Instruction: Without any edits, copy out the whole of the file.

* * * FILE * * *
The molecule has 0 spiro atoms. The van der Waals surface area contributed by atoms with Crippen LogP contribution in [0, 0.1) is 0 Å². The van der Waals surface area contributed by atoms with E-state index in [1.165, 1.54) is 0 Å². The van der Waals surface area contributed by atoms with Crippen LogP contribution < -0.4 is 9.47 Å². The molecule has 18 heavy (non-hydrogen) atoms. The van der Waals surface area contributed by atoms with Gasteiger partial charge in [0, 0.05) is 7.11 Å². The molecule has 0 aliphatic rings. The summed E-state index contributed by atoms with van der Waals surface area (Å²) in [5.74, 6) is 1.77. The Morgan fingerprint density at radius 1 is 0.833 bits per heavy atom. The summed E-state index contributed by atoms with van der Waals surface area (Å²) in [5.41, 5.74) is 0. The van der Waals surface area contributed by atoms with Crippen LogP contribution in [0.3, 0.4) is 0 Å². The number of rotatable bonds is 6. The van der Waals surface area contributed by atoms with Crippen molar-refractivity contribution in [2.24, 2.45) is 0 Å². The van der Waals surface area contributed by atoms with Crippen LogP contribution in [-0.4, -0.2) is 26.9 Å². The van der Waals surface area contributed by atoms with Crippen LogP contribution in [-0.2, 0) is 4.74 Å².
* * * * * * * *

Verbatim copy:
The molecule has 0 spiro atoms. The van der Waals surface area contributed by atoms with Crippen LogP contribution in [0, 0.1) is 0 Å². The van der Waals surface area contributed by atoms with E-state index in [1.165, 1.54) is 0 Å². The van der Waals surface area contributed by atoms with Crippen LogP contribution < -0.4 is 9.47 Å². The molecule has 18 heavy (non-hydrogen) atoms. The van der Waals surface area contributed by atoms with Gasteiger partial charge in [0, 0.05) is 7.11 Å². The molecule has 0 aliphatic rings. The summed E-state index contributed by atoms with van der Waals surface area (Å²) in [5.74, 6) is 1.77. The Morgan fingerprint density at radius 1 is 0.833 bits per heavy atom. The summed E-state index contributed by atoms with van der Waals surface area (Å²) in [5.41, 5.74) is 0. The van der Waals surface area contributed by atoms with Crippen LogP contribution in [0.3, 0.4) is 0 Å². The number of rotatable bonds is 6. The van der Waals surface area contributed by atoms with Crippen molar-refractivity contribution in [2.24, 2.45) is 0 Å². The van der Waals surface area contributed by atoms with Crippen LogP contribution in [-0.4, -0.2) is 26.9 Å². The van der Waals surface area contributed by atoms with Crippen LogP contribution in [-0.2, 0) is 4.74 Å².